Of all realities, one's own mortality is the most exacting though equally inscrutable. "The Hitch-Hiker" tells the tale of an individual who dies in a car accident, the fact of which for some inexplicable reason goes unnoticed by the deceased. If ever there were a modern folktale; this is one of Twilight Zone's finest tales if but for the revelatory performance of Inger Stevens. The story is not some April Fool where one laughs at the end or where even irony has the last word. … more
This was a great tv series from the 60's created and hosted by a unique guy named Rod Serling. This show was innovative and very well written ( a lot of them were written by Rod Serling) and the stories always had a twist at the end. Kind of hard to watch them today because the pacing and unfolding of the stories is from another time (meaning very slow) and once you've seen them and know what's coming it kind of spoils the fun. All in Black & White, very little in the way of visual effects, … more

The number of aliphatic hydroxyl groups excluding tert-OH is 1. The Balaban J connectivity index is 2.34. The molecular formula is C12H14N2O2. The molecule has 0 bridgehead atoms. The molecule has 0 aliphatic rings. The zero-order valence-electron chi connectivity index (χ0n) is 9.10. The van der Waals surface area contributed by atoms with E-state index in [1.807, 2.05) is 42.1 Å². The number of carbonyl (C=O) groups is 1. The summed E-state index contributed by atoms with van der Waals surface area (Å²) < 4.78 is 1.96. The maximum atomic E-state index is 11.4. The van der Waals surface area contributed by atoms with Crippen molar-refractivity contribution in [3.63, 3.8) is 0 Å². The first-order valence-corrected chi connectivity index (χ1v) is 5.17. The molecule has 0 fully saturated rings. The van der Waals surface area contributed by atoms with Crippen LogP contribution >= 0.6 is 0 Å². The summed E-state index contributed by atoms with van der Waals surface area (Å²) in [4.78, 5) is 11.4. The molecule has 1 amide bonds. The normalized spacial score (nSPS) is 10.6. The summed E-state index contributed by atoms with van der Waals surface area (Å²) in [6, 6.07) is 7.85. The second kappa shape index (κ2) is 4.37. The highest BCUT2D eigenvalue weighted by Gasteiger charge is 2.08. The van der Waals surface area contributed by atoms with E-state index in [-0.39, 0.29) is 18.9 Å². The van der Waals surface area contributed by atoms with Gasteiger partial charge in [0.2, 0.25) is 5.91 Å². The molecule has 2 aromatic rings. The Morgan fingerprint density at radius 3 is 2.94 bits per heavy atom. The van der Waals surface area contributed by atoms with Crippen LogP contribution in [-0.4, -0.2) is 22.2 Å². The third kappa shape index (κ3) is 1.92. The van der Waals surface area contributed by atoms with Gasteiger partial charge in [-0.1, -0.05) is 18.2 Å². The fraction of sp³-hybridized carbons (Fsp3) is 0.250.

This review is of the Definative Twilight Zone Collection: This collection is the best television collection out there. All the stories were written by the top writers. Most had actors who later went on to big careers either in movies (Robert Redford as Mr. Death) and TV (Elizabeth Montgomery as a last remaining rebel in an interplanetary war.). I especially love the episode Time at Last where a bookworm finally finds what he has been waiting for only to lose … more
A classic episode from the series's first season, The Hitch-Hikertakes a cue from the American urban legend, in which a motorist continually sees the same hitchiker over and over again for up to thousands of miles, finding out toward the trip's end that the hitchhiker really is death calling them to the afterlife.